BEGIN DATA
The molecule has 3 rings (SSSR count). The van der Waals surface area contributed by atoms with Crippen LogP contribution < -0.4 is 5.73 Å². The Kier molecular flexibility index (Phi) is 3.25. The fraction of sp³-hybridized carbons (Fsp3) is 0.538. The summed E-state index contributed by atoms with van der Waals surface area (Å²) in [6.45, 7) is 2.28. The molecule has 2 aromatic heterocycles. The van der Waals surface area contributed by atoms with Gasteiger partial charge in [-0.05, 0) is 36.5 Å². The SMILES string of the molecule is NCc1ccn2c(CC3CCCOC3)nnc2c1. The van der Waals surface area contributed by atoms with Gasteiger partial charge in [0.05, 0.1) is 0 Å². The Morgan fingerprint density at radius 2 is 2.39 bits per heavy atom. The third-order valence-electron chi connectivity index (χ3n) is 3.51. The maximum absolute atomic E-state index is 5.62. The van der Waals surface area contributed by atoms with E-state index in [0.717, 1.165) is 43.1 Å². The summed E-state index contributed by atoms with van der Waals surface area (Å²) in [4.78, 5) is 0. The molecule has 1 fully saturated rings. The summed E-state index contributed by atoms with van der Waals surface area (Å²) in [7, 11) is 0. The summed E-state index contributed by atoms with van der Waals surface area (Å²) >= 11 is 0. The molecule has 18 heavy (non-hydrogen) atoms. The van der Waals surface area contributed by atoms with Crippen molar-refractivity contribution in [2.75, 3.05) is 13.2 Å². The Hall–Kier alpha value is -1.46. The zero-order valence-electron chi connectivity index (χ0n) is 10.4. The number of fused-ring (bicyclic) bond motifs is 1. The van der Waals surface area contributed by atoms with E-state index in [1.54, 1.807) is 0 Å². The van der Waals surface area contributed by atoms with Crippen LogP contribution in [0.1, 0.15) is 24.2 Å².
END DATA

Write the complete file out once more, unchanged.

The molecule has 3 rings (SSSR count). The van der Waals surface area contributed by atoms with Crippen LogP contribution < -0.4 is 5.73 Å². The Kier molecular flexibility index (Phi) is 3.25. The fraction of sp³-hybridized carbons (Fsp3) is 0.538. The summed E-state index contributed by atoms with van der Waals surface area (Å²) in [6.45, 7) is 2.28. The molecule has 2 aromatic heterocycles. The van der Waals surface area contributed by atoms with Gasteiger partial charge in [-0.05, 0) is 36.5 Å². The SMILES string of the molecule is NCc1ccn2c(CC3CCCOC3)nnc2c1. The van der Waals surface area contributed by atoms with Gasteiger partial charge in [0.05, 0.1) is 0 Å². The Morgan fingerprint density at radius 2 is 2.39 bits per heavy atom. The third-order valence-electron chi connectivity index (χ3n) is 3.51. The maximum absolute atomic E-state index is 5.62. The van der Waals surface area contributed by atoms with E-state index in [0.717, 1.165) is 43.1 Å². The summed E-state index contributed by atoms with van der Waals surface area (Å²) in [4.78, 5) is 0. The molecule has 1 fully saturated rings. The summed E-state index contributed by atoms with van der Waals surface area (Å²) in [7, 11) is 0. The summed E-state index contributed by atoms with van der Waals surface area (Å²) >= 11 is 0. The molecule has 18 heavy (non-hydrogen) atoms. The van der Waals surface area contributed by atoms with Crippen molar-refractivity contribution in [2.75, 3.05) is 13.2 Å². The Hall–Kier alpha value is -1.46. The zero-order valence-electron chi connectivity index (χ0n) is 10.4. The number of fused-ring (bicyclic) bond motifs is 1. The van der Waals surface area contributed by atoms with E-state index in [1.54, 1.807) is 0 Å². The van der Waals surface area contributed by atoms with Crippen LogP contribution in [0.1, 0.15) is 24.2 Å².